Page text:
Nailing Down Service
By Karen Ott Mayer | Photography courtesy of Adam Mitchell
Celebrating 10 years in business, Hernando’s Complete Home Center specializes in the nuts and bolts of knowledge and service.
When 16-year-old Tom Bradley started working at Central Hardware in Memphis, Tenn., he accidentally found his calling and life career.
“I decided college wasn’t for me and I got a job there during the summer,” Bradley says.
That one summer turned into 28 years at the iconic Midtown store where he became store manager. When the store closed, a chapter in both the city’s life and his own came to an end. From there, he joined Hyman Builders Supply, working for another 19 years, gaining even more expertise.
“I’ve been doing this work all my life,” he says.
One day, Bradley happened to walk into the former Minor Brothers Hardware store in Hernando, Miss., and had a fleeting thought. “I remember thinking I’d love to have this place.”
With all of his experience, Bradley imagined how he could transform the store, focusing particularly on his unique brand of customer service and merchandising. Several years later, the business became available, and he and wife Cherie sat down and talked.
“We weighed the options and decided the time was right, so we bought it and haven’t looked back,” he remembers.
Today, the Bradleys’ award-winning store has become a recognizable and reliable brand for the community. Complete Home Center employees 24 people, including teenagers and retirees. Bradley particularly enjoys leading with a defined sense of purpose that focuses on watching people, as well as his business, grow. Unlike the big box stores where Bradley also worked, Complete Home Center prides itself on tailored service and knowledge.
“My folks know what they do and they know it well,” he says. “We greet our customers and then help them. You’ll never wander around looking for someone.”
That dedication to service resulted in recognition from industry peers, such as the 2014 Beacon Award for Retailers from The Hardware Connection and two back-to-back DeSoto’s Best Awards from the DeSoto Times Tribune in 2018 and 2019.
When the Bradleys decided to purchase the store in 2010, they dedicated all of their resources and time to ensuring its success. And they knew their first goal was to win back the community’s confidence.
“It took Hernando a minute to accept the fact that we had merchandise because of the former store’s set up,” he says. “We also worked hard to make women customers feel comfortable and welcome.”
Bradley says the store has tailored services for women who constitute nearly 25 percent of his customer base.
“We see widows and singles needing advice or guidance with a project or problem. Or, many times a woman is on an errand for her husband and acts as the go-between,” Bradley says. “We also offer small signature services like lamp repair, pipe and glass cutting, and key cutting.”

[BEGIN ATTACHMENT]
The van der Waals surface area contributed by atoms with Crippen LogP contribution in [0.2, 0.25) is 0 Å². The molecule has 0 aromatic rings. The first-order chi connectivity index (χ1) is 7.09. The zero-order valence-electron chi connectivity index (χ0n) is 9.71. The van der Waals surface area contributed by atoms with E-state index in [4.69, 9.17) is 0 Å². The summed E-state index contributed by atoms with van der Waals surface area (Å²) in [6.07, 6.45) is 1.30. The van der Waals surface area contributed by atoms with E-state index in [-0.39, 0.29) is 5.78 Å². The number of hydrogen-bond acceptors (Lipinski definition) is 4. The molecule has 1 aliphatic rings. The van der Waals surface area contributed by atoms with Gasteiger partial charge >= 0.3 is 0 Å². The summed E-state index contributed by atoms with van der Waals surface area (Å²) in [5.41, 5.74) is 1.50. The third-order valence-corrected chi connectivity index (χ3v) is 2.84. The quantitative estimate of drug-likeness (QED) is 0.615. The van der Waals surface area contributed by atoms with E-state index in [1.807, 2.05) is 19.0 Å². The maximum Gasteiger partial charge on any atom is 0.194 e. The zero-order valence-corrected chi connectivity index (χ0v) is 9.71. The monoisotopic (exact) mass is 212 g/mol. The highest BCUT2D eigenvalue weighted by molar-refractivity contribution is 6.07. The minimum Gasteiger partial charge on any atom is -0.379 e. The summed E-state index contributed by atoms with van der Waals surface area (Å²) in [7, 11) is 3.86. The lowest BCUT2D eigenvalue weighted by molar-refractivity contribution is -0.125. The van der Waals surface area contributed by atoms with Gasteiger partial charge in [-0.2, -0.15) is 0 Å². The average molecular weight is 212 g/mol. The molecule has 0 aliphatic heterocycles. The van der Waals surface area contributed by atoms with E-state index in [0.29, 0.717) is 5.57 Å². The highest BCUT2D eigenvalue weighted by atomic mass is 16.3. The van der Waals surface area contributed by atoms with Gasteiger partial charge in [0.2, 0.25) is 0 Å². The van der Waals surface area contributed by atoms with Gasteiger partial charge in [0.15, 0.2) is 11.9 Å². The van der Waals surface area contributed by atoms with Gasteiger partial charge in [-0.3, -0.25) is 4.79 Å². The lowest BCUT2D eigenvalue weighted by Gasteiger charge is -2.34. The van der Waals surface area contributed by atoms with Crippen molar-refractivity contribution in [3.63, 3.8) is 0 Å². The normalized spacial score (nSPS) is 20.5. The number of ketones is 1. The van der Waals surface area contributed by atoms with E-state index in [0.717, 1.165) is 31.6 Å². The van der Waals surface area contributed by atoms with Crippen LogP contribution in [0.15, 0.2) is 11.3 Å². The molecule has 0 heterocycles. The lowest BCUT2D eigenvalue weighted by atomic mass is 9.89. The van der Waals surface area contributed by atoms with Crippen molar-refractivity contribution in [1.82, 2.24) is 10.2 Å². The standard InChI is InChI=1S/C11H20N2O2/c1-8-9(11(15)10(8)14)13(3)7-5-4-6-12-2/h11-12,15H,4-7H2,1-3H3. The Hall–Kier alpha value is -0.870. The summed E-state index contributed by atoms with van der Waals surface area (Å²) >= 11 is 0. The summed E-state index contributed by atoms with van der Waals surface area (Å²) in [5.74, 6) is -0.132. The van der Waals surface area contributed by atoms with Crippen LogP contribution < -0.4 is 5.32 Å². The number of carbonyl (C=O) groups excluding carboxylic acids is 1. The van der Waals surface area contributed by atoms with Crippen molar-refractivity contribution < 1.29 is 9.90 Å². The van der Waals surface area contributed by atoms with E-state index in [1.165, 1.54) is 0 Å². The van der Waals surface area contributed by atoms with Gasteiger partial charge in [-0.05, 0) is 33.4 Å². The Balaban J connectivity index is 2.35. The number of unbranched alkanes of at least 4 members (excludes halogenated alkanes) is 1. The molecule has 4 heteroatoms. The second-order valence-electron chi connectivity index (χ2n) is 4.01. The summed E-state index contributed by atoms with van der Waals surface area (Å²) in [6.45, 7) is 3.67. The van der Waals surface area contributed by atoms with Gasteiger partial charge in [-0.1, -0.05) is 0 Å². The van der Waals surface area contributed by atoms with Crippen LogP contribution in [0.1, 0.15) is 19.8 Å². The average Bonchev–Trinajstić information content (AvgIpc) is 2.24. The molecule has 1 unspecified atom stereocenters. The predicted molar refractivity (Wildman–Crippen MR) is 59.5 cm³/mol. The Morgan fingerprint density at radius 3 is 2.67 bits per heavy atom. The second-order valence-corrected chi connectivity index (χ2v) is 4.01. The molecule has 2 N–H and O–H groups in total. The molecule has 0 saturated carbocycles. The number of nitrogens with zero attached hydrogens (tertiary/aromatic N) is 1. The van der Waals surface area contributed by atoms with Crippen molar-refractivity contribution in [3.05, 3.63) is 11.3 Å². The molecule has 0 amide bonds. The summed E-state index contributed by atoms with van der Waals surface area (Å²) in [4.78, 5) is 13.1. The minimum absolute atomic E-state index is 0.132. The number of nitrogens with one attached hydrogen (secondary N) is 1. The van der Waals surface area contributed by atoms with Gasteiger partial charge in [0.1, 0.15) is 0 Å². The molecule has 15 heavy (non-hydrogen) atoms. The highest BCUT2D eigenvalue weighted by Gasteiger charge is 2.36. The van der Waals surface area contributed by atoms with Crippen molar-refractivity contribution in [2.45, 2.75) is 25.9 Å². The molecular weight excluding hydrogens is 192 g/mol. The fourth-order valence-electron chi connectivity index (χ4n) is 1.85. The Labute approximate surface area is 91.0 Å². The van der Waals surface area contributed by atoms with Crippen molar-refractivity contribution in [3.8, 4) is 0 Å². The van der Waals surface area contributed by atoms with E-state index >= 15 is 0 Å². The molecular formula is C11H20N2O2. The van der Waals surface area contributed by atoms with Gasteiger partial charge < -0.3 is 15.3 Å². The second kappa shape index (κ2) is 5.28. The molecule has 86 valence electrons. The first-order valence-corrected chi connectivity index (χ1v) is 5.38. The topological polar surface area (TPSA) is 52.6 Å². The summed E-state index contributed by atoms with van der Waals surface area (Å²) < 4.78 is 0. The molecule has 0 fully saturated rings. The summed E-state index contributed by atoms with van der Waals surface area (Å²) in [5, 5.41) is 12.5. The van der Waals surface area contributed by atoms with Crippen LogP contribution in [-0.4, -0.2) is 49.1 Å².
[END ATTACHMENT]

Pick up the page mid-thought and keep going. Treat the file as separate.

The store has experienced continual growth for the last 10 years, and over that time, Bradley says the community has grown accustomed to its presence. “Now, people are shocked when we don’t have something,” he says with a chuckle.
Service drives Bradley’s core philosophy. “We have a store, not a department. That means our employees are free to help anyone and aren’t restricted to just one area like with big box stores,” he says.
Accessibility, however, doesn’t dilute his team’s knowledge.
“I have employees who may be retired from another industry and wanted to go back to work,” he says. “We have employees with expertise in painting and refinishing, welding, pipe fitting, building maintenance, and electrical.”
Bradley also likes hiring teenagers, especially those from farm or agricultural families. “The kids from farms are used to working and repairing stuff. Here, they can lay a foundation for perhaps a future career in a related area. I have former employees who have gone on to medical supply, welding trade schools, and one that started a wrought iron fence company.”
The Bradleys faced another big decision recently when they decided to expand. With the Fred’s store closing next door to his building, Bradley took advantage of the opportunity and added 7,000 square feet.
“We expanded the lumber section, adding more than 30 types of lumber and several hundred different hardware and tool items,” he says.
The store continues to sell the popular Big Green Egg, offering six sizes. “The ceramic holds heat and it’s all-natural flavor.”
Complete Home Center is also a Benjamin Moore paint dealer and a Midwest Fasteners destination store.
“We offer more than 120 linear feet of nuts and bolts,” Bradley says, adding that they keep outdated and older parts that can be hard to find.
Unlike other hardware stores in small towns which close at noon on Saturday, Complete Home Center is open all day on Saturday until 6 p.m. Considered an essential business during the pandemic, Complete Home Center remained open and took all the necessary precautions.
“I understand how hard this [the pandemic] was for small businesses,” he adds.
For someone who has spent his whole life in the industry, Bradley’s views haven’t changed.
“It’s still fun,” he insists. “The store is like a playground for adults and we enjoy helping people.”